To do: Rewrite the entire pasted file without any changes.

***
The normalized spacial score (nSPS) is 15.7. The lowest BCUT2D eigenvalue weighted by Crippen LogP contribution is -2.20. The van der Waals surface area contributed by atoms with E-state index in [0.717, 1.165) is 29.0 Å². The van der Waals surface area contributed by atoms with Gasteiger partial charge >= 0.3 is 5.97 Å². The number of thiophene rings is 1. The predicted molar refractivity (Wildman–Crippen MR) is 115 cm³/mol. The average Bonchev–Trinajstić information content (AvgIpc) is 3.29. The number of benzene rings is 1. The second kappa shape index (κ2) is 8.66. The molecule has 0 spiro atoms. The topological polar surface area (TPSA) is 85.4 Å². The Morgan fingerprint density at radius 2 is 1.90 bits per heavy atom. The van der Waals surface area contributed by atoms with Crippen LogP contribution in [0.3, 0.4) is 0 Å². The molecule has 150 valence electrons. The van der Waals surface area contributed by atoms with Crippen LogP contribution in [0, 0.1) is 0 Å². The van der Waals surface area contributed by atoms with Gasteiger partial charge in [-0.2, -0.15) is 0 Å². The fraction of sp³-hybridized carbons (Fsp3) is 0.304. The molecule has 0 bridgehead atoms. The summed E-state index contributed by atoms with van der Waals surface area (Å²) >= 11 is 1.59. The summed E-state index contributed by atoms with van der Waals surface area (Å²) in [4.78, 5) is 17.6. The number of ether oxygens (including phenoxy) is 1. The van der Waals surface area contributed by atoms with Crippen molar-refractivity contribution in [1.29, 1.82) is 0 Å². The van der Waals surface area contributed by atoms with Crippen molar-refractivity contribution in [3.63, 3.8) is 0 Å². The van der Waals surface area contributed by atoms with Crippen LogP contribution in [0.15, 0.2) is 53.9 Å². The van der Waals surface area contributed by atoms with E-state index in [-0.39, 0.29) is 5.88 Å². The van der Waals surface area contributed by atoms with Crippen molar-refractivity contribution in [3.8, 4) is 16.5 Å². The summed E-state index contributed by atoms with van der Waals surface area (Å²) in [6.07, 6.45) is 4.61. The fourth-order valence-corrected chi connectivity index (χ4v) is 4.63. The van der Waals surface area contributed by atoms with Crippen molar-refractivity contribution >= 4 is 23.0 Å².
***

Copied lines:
The normalized spacial score (nSPS) is 15.7. The lowest BCUT2D eigenvalue weighted by Crippen LogP contribution is -2.20. The van der Waals surface area contributed by atoms with E-state index in [0.717, 1.165) is 29.0 Å². The van der Waals surface area contributed by atoms with Gasteiger partial charge >= 0.3 is 5.97 Å². The number of thiophene rings is 1. The predicted molar refractivity (Wildman–Crippen MR) is 115 cm³/mol. The average Bonchev–Trinajstić information content (AvgIpc) is 3.29. The number of benzene rings is 1. The second kappa shape index (κ2) is 8.66. The molecule has 0 spiro atoms. The topological polar surface area (TPSA) is 85.4 Å². The Morgan fingerprint density at radius 2 is 1.90 bits per heavy atom. The van der Waals surface area contributed by atoms with Crippen LogP contribution in [0.3, 0.4) is 0 Å². The molecule has 150 valence electrons. The van der Waals surface area contributed by atoms with Crippen LogP contribution in [0, 0.1) is 0 Å². The van der Waals surface area contributed by atoms with Gasteiger partial charge in [-0.2, -0.15) is 0 Å². The fraction of sp³-hybridized carbons (Fsp3) is 0.304. The molecule has 0 bridgehead atoms. The summed E-state index contributed by atoms with van der Waals surface area (Å²) >= 11 is 1.59. The summed E-state index contributed by atoms with van der Waals surface area (Å²) in [4.78, 5) is 17.6. The number of ether oxygens (including phenoxy) is 1. The van der Waals surface area contributed by atoms with Crippen molar-refractivity contribution in [1.29, 1.82) is 0 Å². The van der Waals surface area contributed by atoms with Crippen molar-refractivity contribution in [3.63, 3.8) is 0 Å². The van der Waals surface area contributed by atoms with Crippen LogP contribution in [0.15, 0.2) is 53.9 Å². The van der Waals surface area contributed by atoms with E-state index in [-0.39, 0.29) is 5.88 Å². The van der Waals surface area contributed by atoms with Crippen molar-refractivity contribution in [3.8, 4) is 16.5 Å². The summed E-state index contributed by atoms with van der Waals surface area (Å²) in [6.07, 6.45) is 4.61. The fourth-order valence-corrected chi connectivity index (χ4v) is 4.63. The van der Waals surface area contributed by atoms with Crippen molar-refractivity contribution >= 4 is 23.0 Å².